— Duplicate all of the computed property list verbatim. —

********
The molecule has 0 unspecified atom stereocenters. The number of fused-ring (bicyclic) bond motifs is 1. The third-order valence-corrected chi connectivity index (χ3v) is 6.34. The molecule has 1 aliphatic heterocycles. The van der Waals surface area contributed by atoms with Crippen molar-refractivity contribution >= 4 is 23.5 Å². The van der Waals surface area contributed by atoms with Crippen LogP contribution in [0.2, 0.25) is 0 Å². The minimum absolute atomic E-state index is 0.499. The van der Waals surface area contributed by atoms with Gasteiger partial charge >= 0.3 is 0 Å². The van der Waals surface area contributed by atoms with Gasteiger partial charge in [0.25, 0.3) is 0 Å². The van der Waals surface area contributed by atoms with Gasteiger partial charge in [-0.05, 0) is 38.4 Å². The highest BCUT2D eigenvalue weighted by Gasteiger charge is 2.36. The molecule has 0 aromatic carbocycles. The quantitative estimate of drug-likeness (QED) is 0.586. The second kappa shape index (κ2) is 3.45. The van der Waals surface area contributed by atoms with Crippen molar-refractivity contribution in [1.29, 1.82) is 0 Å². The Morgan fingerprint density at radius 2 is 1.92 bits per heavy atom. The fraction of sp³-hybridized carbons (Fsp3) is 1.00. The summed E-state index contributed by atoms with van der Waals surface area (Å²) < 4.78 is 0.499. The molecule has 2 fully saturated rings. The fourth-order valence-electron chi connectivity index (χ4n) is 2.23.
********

The molecule has 0 unspecified atom stereocenters. The number of fused-ring (bicyclic) bond motifs is 1. The third-order valence-corrected chi connectivity index (χ3v) is 6.34. The molecule has 1 aliphatic heterocycles. The van der Waals surface area contributed by atoms with Crippen molar-refractivity contribution >= 4 is 23.5 Å². The van der Waals surface area contributed by atoms with Crippen LogP contribution in [0.2, 0.25) is 0 Å². The minimum absolute atomic E-state index is 0.499. The van der Waals surface area contributed by atoms with Gasteiger partial charge >= 0.3 is 0 Å². The van der Waals surface area contributed by atoms with Gasteiger partial charge in [0.25, 0.3) is 0 Å². The van der Waals surface area contributed by atoms with Gasteiger partial charge in [-0.05, 0) is 38.4 Å². The highest BCUT2D eigenvalue weighted by Gasteiger charge is 2.36. The molecule has 0 aromatic carbocycles. The quantitative estimate of drug-likeness (QED) is 0.586. The second kappa shape index (κ2) is 3.45. The van der Waals surface area contributed by atoms with Crippen molar-refractivity contribution in [1.29, 1.82) is 0 Å². The Morgan fingerprint density at radius 2 is 1.92 bits per heavy atom. The fraction of sp³-hybridized carbons (Fsp3) is 1.00. The summed E-state index contributed by atoms with van der Waals surface area (Å²) < 4.78 is 0.499. The molecule has 2 fully saturated rings. The fourth-order valence-electron chi connectivity index (χ4n) is 2.23.